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Grushenka’s Father’s Day Rambling

by on 2015/06/21

“You and me. But that’s fine. So long as we’ve got each other, that’s all that matters.”

Today I am going to celebrate Father’s Day by burning some bacon for the best male person ever invented.

When I was a permed and awkward adolescent girl growing up in a trailer in permafrost Northern Alberta, I believed that men people didn’t have feelings. None. Or at least, they didn’t feel their feelings like I, a brooding female person, did.

Turns out men do have feelings. Lots. They have complex inner lives. They write poems, long letters and music that communicate the cave-spelunky, deep-down feelings they have in their male-type bodies.

They brood. They quietly regret. They share their feelings in complex and entertaining ways. They don’t just smash beer bottles against trees and crash their pick up trucks when they are feeling low.

Who knew?

So today, I am grateful that I get to hang out today with the best man I have ever knowed. Here are a few blog posts that touch on my feelings (and junk) about men and family and fathers.

I’ll work on the bacon. (Also the Fallout 4 Special Edition with Pip-Boy was sold out …sorry).


regarding_henry_1991Regarding Henry (1991)

* * *

Oh, poor, poor simple carpenter Harrison Ford. I do love him so. He was the great manly men of my adolescence: Han Solo and Indiana Jones.

Regarding Henry hurt. It threw things out of balance. It hurt in 1991 when I saw it in the theatres, and it hurt a few days ago. This film takes Harrison all the way down. Full-on, dribbling, puppy chasing …down.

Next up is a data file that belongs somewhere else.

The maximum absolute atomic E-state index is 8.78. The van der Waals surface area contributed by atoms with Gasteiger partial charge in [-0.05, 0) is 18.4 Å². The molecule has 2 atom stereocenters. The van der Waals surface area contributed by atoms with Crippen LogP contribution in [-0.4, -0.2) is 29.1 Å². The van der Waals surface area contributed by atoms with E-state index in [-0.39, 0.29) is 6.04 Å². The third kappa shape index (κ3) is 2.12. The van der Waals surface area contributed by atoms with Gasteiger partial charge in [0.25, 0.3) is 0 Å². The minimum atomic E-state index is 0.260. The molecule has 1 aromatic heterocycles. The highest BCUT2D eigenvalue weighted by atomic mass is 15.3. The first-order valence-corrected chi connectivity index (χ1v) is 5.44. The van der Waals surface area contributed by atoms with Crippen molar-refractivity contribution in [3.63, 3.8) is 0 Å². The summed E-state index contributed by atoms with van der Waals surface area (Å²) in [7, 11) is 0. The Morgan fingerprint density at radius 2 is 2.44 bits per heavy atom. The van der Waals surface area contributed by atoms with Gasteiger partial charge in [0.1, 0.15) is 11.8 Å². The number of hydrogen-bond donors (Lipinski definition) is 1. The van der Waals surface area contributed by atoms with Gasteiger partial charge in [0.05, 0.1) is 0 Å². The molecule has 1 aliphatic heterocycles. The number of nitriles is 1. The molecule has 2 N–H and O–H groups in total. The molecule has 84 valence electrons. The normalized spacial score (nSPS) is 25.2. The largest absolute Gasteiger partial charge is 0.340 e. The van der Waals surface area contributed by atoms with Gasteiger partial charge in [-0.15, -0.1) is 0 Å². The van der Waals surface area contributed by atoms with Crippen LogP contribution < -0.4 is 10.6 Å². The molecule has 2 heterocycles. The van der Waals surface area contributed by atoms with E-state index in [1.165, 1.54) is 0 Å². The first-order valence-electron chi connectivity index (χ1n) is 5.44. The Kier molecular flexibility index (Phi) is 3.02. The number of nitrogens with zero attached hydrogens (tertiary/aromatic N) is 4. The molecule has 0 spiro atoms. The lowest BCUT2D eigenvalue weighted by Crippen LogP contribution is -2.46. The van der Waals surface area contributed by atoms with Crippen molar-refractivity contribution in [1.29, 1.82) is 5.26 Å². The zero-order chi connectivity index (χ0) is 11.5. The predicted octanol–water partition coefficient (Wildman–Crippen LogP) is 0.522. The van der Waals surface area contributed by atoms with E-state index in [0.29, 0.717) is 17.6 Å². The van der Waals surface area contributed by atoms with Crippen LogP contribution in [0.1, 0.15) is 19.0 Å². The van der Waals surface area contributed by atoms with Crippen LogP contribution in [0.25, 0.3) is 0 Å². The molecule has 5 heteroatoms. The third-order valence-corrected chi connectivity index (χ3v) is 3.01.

The movie can be summarized for those pressed for time with the following infomercial copy: Want to be a better colleague, friend, spouse and parent? Tired of being careerist, workaholic and evil? Simply take a bullet in the forehead from Latino comedian John Leguizamo! In seconds, be the kindly, happy, cracker-loving person you always knew you always could be!


220px-Grown_Up_Movie_StarGrown Up Movie Star (2009)

* * *

I know there’s nothing quite like a dysfunctional family to create an all-shouting, all-screaming slice of cinéma vérité. The trouble is that all this ensuing angst isn’t very easy to watch. But you can’t stop even if you wanted to – rather like not being able to take your eyes (and ears) off of that couple fighting at the mall.

There’s a painful, heart-blenderizing authenticity in this film. The realism depicted here is often ugly and troubling. Fortunately I don’t need my art to be easy or beautiful to look at.


Near Dark (1987)Near Dark (1987)

* * *

Families come in all shapes, sizes and dysfunctions. Whenever you think you might have issues in your family, watch Near Dark.

When an undead Lance Henriksen is the head of your household, then you have real problems. Written and directed by Academy Award-winning director Kathryn Bigelow, Near Dark is a movie that spot-welds and duct-tapes the vampire tradition onto a modern western. More than just vampires somehow co-existing with cowboy hats, Near Dark is also, at its bleeding heart, a meditation on family.


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